Trial is moving forward in the Google/Waymo v. Uber intellectual property lawsuit. Some think that this lawsuit might help crown an early king of the self-driving vehicle industry, which Uber describes as potentially “the most lucrative business in history.”
In February 2017, Google spin-off Waymo sued Uber for misappropriation of trade secrets and patent infringement, stemming from the actions of former Google employee Anthony Levandowski. Levandowski was a high-level engineer in Google’s self-driving car division. He downloaded nearly 10GB of Google’s data – over 14,000 files – a few weeks before leaving Google to start his own company in January 2016. His company, Otto, was focused on autonomous truck technology. Just six months after he started the company, Uber acquired it for $680 million, and Levandowski was named to head Uber’s self-driving car work.
Not long after, one of Uber’s supplies mistakenly emailed information to Waymo about a circuit board Uber had ordered. Waymo looked at the board, thought it was a little too similar to the technology it had been working on while Levandowski was part of its team, and filed suit for a preliminary injunction against Uber.
A preliminary injunction is, essentially, a temporary restraining order. It is an order from a court temporarily preventing an entity from taking certain actions until more evidence can be gathered and a lawsuit filed (or not filed) or settlement reached. Here, Waymo requested that Uber’s work on self-driving cars be halted until Waymo could figure out possible damages and how to proceed next. Waymo won that injunction, showing a likelihood of prevailing in an eventual lawsuit and the danger of irreparable harm.
The case revolves primarily around LiDAR, which is a laser-based radar technology that allows a computer to map or “see” an environment. LiDAR has been used extensively for decades, but has recently come to prominence with autonomous vehicle developments. The trade secrets and patent claims revolve around this technology. The trade secrets claims rest, in part, on things like the designs for the printed circuit boards that Waymo developed, the position and orientation of the diodes and photodetectors on the boards, the selection and placement of optical elements for modifying LiDAR laser beams, and the laser pulse rate in the LiDAR system to create a precise resolution profile of objects in the environment. The patents (U.S. Patent Nos. 8,836,922, 9,368,273, and 9,086,273) also cover LiDAR technology. For instance, the ‘922 patent claims protection in a LiDAR device including a rotatable housing including transmit blocks and receive blocks, with a number of transmitters and detectors in them, such that light is emitted from the device and return light is gathered and collimated, or aligned, and focused back into the detectors. This technology assists in three-dimensional mapping of the environment.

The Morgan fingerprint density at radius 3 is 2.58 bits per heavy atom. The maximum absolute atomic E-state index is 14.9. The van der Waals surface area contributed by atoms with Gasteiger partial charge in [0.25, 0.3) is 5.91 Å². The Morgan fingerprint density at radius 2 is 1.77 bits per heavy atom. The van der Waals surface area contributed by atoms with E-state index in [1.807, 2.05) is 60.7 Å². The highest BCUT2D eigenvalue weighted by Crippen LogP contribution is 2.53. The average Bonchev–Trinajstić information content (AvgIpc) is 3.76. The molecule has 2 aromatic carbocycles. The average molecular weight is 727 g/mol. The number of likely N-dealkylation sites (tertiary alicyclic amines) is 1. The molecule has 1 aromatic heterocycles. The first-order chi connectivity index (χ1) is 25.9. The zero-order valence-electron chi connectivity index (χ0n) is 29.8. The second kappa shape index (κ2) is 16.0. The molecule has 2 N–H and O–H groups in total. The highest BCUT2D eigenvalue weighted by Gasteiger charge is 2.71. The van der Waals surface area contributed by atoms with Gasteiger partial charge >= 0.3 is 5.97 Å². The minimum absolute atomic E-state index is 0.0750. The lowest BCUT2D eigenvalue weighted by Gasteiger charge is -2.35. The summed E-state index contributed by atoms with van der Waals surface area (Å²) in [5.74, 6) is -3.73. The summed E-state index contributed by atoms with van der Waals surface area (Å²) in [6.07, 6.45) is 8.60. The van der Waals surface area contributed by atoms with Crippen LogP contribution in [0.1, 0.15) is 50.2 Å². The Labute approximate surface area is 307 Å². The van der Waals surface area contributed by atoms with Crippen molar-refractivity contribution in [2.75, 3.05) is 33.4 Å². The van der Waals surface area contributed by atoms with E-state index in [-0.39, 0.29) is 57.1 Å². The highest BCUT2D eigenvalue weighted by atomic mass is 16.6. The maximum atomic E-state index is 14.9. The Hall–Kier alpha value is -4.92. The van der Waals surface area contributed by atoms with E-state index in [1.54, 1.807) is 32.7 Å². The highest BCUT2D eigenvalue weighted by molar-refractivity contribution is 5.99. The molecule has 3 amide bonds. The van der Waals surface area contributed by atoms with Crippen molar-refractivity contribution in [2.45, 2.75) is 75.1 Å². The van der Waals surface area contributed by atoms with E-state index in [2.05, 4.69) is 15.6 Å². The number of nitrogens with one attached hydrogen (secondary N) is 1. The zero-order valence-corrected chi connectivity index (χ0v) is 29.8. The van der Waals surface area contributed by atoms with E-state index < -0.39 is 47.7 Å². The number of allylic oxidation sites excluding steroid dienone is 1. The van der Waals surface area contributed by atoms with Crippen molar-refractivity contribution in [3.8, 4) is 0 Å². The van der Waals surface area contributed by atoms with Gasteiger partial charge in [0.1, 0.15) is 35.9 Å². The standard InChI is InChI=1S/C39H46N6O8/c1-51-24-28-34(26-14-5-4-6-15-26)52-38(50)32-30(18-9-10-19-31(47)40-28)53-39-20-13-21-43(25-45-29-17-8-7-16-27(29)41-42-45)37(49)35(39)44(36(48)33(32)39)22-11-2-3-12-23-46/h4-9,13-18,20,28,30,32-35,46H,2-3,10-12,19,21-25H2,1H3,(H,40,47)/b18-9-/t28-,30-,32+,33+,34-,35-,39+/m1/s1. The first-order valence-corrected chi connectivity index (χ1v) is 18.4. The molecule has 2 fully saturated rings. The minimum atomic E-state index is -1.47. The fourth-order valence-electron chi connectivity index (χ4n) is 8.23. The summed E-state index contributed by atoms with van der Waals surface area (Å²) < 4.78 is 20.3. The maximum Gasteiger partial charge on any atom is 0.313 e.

Uber has several different types of LiDAR devices, and the patent claims reflected actions against them. However, in July, most of the patent claims were dropped after the judge encouraged the parties to narrow the issues, and after Uber stopped work on its “so-called” Spider technology on one of the LiDAR devices.
Last week, Waymo’s case grew more tenuous with the release of a due diligence report Uber commissioned before it acquired Otto. Although report includes dark details like Levandowski’s deletion of files and then destruction of the hard drives holding those files. Levandwoski tried to talk with Uber CEO Travis Kalanick about the hard drives, but Kalanick put up a brick wall to the discussion. Together with the report, documents regarding Uber’s designs were released, and even the judge noted that “the product is dissimilar. In many ways, it may be a vast improvement of what was going on at Waymo. So [Waymo has] come up a little short there.” In light of the documents release, trial, set to begin yesterday, has been postponed now to early December.